Finishing for high gloss

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Forum topic by Notw posted 01-13-2014 02:50 PM 1067 views 0 times favorited 8 replies Add to Favorites Watch
View Notw's profile


677 posts in 1991 days

01-13-2014 02:50 PM

I have a pine wood project that I am trying to get more depth and gloss to the finish. I have already sanded it and stained it with Minwax dark walnut stain after that I let it dry and then used Minwax high gloss polyurethane. So far I have done 2 coats of polyurethane with a light sanding with 220 grit in between. In order to get more depth and a higher shine should I simply continue to add coats or am I doing something wrong? Thank you.

8 replies so far

View Clint Searl's profile

Clint Searl

1533 posts in 2598 days

#1 posted 01-13-2014 03:29 PM

You should have just hit it with rattlecan lacquer instead of the poly.

-- Clint Searl....Ya can no more do what ya don't know how than ya can git back from where ya ain't been

View Notw's profile


677 posts in 1991 days

#2 posted 01-13-2014 03:44 PM

ok with that being noted for the next project, is there anything I can do to the current project to get more of a shine?

View Lee Barker's profile

Lee Barker

2170 posts in 3088 days

#3 posted 01-13-2014 03:45 PM

Keep going with the gloss poly and have no regrets. Many thin coats. Sand between only if you have to. Strain your material each time if you are brushing.



-- " his brain, which is as dry as the remainder biscuit after a voyage, he hath strange places cramm'd with observation, the which he vents in mangled forms." --Shakespeare, "As You Like It"

View Notw's profile


677 posts in 1991 days

#4 posted 01-14-2014 03:49 PM

Lee thanks for the response, I added another coat last night without sanding and I think with a real light sand and a final 4th coat it will be about where I want it. I am definately trying the spray can shellac next time though.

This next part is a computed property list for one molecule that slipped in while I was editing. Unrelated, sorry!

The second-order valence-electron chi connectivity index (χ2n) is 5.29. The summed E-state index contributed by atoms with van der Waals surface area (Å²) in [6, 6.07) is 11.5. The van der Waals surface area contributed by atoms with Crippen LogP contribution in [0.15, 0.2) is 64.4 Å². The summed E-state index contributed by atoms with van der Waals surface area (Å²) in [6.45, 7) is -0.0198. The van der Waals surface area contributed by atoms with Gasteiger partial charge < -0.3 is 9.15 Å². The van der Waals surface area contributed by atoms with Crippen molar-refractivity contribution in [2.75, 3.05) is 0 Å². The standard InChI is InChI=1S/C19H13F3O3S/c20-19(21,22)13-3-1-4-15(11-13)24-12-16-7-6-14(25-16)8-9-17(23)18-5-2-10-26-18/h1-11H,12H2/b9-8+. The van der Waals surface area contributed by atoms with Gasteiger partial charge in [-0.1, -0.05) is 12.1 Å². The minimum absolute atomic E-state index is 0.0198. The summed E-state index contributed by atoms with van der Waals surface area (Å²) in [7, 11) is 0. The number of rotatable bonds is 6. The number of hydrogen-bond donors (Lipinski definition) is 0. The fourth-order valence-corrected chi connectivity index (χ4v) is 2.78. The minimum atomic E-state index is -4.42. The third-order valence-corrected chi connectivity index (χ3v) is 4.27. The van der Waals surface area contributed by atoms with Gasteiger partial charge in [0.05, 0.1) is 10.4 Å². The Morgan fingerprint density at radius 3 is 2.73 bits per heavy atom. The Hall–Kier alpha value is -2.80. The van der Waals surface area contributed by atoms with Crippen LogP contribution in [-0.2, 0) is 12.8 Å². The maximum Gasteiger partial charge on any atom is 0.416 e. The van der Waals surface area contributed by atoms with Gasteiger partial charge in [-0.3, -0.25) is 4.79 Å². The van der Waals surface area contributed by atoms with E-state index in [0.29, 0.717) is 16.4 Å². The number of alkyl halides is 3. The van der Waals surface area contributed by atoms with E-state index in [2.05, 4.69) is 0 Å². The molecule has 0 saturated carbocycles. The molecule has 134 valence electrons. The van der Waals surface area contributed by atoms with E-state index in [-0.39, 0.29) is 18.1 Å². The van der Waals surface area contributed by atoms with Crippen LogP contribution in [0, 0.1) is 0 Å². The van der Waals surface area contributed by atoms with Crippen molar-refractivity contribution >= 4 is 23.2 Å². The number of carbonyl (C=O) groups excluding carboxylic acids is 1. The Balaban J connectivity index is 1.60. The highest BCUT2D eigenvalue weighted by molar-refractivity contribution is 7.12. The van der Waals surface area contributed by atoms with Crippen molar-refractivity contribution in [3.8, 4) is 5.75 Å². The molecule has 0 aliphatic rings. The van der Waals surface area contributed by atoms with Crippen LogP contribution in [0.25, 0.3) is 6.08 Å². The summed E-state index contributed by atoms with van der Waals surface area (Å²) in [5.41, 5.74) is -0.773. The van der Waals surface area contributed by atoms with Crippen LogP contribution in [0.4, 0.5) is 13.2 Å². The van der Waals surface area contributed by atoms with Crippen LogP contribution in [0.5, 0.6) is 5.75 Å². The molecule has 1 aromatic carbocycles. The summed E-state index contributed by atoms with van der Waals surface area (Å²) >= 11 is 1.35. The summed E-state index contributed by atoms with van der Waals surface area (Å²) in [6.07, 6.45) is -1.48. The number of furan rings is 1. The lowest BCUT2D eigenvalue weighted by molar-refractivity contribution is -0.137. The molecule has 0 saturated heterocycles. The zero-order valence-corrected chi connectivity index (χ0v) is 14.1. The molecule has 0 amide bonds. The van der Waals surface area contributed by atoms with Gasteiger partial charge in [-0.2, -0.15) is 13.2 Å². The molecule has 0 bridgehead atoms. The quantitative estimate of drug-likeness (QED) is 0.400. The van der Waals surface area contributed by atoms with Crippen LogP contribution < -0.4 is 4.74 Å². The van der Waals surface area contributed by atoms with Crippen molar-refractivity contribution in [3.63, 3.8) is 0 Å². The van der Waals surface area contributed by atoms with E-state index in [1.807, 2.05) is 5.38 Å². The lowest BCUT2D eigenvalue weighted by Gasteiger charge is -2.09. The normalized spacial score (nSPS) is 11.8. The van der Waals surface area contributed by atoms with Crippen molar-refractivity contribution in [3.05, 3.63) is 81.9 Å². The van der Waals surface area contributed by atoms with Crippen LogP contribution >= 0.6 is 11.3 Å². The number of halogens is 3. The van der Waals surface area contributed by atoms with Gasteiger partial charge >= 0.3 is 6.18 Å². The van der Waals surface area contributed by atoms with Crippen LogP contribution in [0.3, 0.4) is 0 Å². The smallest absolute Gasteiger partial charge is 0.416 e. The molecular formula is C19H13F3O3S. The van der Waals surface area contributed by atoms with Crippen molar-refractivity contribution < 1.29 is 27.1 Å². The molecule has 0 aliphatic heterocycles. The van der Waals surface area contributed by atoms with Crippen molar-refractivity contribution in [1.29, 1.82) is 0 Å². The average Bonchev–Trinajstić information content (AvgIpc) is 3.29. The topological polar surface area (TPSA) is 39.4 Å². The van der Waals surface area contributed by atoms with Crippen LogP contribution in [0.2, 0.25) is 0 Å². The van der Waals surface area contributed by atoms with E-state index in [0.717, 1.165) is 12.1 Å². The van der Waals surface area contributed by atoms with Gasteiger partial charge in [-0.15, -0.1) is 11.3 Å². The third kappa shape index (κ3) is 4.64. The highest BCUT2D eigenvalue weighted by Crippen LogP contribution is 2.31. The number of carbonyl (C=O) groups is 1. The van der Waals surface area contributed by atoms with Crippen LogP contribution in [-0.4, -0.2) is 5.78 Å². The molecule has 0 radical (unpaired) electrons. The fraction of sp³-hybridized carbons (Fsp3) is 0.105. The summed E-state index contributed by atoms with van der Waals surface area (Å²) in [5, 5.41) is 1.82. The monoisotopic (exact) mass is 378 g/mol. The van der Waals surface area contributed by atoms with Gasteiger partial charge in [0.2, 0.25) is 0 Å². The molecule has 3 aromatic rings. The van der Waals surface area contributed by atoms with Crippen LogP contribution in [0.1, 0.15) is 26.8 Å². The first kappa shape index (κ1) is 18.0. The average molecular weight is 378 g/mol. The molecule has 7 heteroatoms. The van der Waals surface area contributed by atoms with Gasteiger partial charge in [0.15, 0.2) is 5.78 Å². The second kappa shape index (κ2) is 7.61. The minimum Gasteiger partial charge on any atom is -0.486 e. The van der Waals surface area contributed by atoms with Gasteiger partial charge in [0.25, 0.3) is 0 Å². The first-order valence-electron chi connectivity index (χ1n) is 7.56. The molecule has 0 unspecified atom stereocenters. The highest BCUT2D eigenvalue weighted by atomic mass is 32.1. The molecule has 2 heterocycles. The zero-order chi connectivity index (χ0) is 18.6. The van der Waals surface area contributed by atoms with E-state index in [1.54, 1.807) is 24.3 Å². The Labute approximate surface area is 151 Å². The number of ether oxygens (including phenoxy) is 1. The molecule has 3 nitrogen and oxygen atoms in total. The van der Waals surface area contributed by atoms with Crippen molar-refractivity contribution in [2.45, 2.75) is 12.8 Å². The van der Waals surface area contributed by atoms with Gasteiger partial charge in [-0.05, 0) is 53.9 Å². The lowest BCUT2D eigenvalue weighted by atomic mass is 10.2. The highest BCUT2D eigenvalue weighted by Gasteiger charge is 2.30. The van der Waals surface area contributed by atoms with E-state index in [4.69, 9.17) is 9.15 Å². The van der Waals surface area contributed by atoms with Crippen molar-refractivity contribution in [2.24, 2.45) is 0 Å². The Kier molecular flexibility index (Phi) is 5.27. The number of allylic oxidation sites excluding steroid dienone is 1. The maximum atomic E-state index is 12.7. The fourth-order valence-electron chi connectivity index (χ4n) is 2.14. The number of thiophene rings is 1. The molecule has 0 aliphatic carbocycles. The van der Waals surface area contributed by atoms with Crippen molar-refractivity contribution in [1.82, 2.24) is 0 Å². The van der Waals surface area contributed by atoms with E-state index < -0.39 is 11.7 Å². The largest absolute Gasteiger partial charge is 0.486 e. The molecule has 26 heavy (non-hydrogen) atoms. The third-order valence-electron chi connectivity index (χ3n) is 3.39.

View lumberjoe's profile


2899 posts in 2486 days

#5 posted 01-14-2014 06:15 PM

You can’t really get high gloss with polyurethane. The reason is it is a very soft finish. That’s not a bad thing – in fact that is one of it’s benefits.

No finish is complete when you are done applying it. Finishes need to be “finished”. Because poly is soft, it can’t be buffed to a high sheen like lacquer and shellac can.

Yes some will say gloss poly is glossy, however so is epoxy. The problem is they make your piece look like it is coated in plastic (well, because it is). Lacquer and shellac are a lot more “compact”. They blend with subsequent layers instead of sitting on top of them.

French polished shellac is one of the glossiest finishes around and the one most sought after. Close to the same depth can be achieved with some of the CAB acrylic lacquer. I still prefer the look of french polished shellac for ultimate sheen though. Because the french polishing process really compacts the finish, it does not look like there is a significant build.

Protection can be an issue though. Shellac is not the best choice for items that will come in contact with alcohol or other solvents. It is really easy to repair and it is a lot more protective than people give it credit for.


View Notw's profile


677 posts in 1991 days

#6 posted 01-14-2014 07:33 PM

Lumberjoe, thanks for the explanation of the finishes, I think i will be better equipped on my next project.

View dbray45's profile


3320 posts in 3014 days

#7 posted 01-14-2014 07:41 PM

If you want a really nice shine with oil based poly – let it sit, if it is warm outside, set it in the sun and warm up – you want it around 100 degrees (F) for a couple of hours – helps with the curing. Get some rottenstone – much finer than pumice. Using a wet rag (using mineral spirits) sprinkle a small amount on the surface and using light pressure, in a circular motion, buff the surface. When it gets to a nice polish, clean off the rottenstone and was with a good carnauba car wax.

You will have your shine

This method will shine a flat finish.

-- David in Damascus, MD

View katilicous's profile


44 posts in 2642 days

#8 posted 01-17-2014 08:41 PM

Have to agree with dbray45, make sure you have a thick clear and rub the finish out after it has cured.

-- If you fall, I'll be there. -Floor

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